He notes that while his loss of freedom is painful, it is not unendurable. A guard who takes to Meursault’s personality converses with him on the purpose of jail. The stripping of choice and freedom – that is the punishment. Jail would mean nothing if its inhabitants could act freely, but it would also mean nothing if they did not desire to do so. The reader may dwell on Meursault’s previous life – one of habit and demand – and compare it to his jailed existence, or to their own, habitual lives. Camus asks that we examine our daily lives and how insignificant they truly are. What is a day, really? Meursault’s experience is the vehicle in which we might find objective truth. There is no meaning to what we eat for breakfast, who we speak with, what we learn; WE give all of these things meaning, and WE provide life a meaning. It may be constructed consciously or subconsciously, but it is constructed all the same.

An absurd exchange occurs when Marie visits Meursault in jail. All around the visiting room inmates are conversing. Many of them are shouting so that their interlocutor can hear, but he notes that some Arabs are squatting low to the ground and speaking in hushed voices, and that they can hear each other fine. In one conversation stall beside Meursault, a boy and his mother do not talk at all: they instead stare at each other. In the other stall next to Meursault, a man and woman shout at each other at the top of their lungs about groceries and other trifles. Camus again displays the absurdity of humanity: to be heard one need not shout, to shout does not mean to speak, and the most meaningful of all interaction may be plain silence.

Meursault’s murder trial is a spectacle that gets worked up by the press because of a lack of other headlines. He admits guilt outright, and the battle between defense and prosecution becomes over his character. The prosecution excessively delves into Meursault’s apathy while at his mother’s funeral, calls his frivolous activity with Marie the day after the funeral inhuman, and says his involvement in Raymond’s beating of the girl was malicious. His defense rebukes each event with the opposite sentiment, and remarks about the prosecutor’s argument that “everything is true and nothing is true.” Meursault thinks to himself several times that the whole ordeal seems no longer to be about him, the murderer; it is instead a battle between two men to instill a different meaning into reality.

The prosecution rests his case by asserting that Meursault is an unfeeling monster who deserves decapitation because he is a threat to society. The defense rebuts that he is as unlucky as a murderer can be given the circumstances, and that all the talk of his soullessness is rubbish. Meursault is committed to the guillotine by the judges and jury. Camus shows the weakness of the human mind in this indictment. Meursault is monstrous and foreign because he is, in a way, superior. He is indifferent and objective; he does not lump meaning into every detail of life. He goes about his business as he sees fit and judges nothing to be this or that if it is not. By condemning Meursault to death, the people have shown they are susceptible to spectacle, to fear, and to unreality. They are weak – we are weak – and are willing to be given meaning by the most convincing orator in the vicinity.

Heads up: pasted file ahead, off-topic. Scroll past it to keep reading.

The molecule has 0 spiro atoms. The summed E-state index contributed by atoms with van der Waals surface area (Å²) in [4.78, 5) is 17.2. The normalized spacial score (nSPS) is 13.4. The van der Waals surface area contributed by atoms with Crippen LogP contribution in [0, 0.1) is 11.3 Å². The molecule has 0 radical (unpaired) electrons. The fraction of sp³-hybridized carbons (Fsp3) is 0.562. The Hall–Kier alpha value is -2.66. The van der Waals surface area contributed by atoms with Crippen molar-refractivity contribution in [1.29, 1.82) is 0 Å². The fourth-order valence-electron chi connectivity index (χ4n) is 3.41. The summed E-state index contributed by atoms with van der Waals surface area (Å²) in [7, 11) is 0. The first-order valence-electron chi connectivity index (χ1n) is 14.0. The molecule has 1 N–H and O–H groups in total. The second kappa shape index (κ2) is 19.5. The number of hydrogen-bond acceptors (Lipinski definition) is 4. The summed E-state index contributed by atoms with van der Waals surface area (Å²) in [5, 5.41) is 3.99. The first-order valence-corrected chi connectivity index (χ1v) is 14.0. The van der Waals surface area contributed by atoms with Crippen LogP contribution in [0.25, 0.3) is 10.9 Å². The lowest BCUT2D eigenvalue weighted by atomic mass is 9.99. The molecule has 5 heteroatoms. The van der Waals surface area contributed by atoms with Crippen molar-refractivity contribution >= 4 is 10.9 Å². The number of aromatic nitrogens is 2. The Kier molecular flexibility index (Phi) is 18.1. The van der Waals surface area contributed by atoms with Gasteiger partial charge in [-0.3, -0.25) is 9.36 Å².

Meursault’s knowledge of his impending death inspires a final surge of emotion in him. His previous indifference and objectivity gives way to longing. He acknowledges his happiness outside jail, his joy on the beach, and Marie’s loveliness. He allows certainty and hope to alternate in his mind: first that his appeal will be denied and that he will die, then that he will be granted a second chance. There is no reality in these thoughts – he is imbuing it – but still it affects him. His new sentimentality ruptures in a confrontation with a chaplain. The chaplain condescends to him about the existence of God and heaven, but Meursault does not budge. He defends his nonbelief, and asserts in exasperation that death will come to all, that nothing matters, and that “everybody is privileged.” Camus’s word choice – privilege – is powerful. We are condemned not to live but to die; and life, while it lasts, is a privilege. Despite the final condemnation, despite the meaninglessness of it all, life is a privilege.

The chaplain leaves with tears in his eyes; perhaps he believes Meursault has found God. In a way, he has. Meursault casts aside his hope and surrenders to the “gentle indifference” of the world. Life is not vengeful, lucky, cruel, sacred, or wondrous: it is indifferent. Emotions and feelings come indiscriminately, or we conjure them ourselves. Meursault finishes his story with an objective and absurd observation: for him not to feel lonely at the execution he need only hope there are people there crying out at him in hate.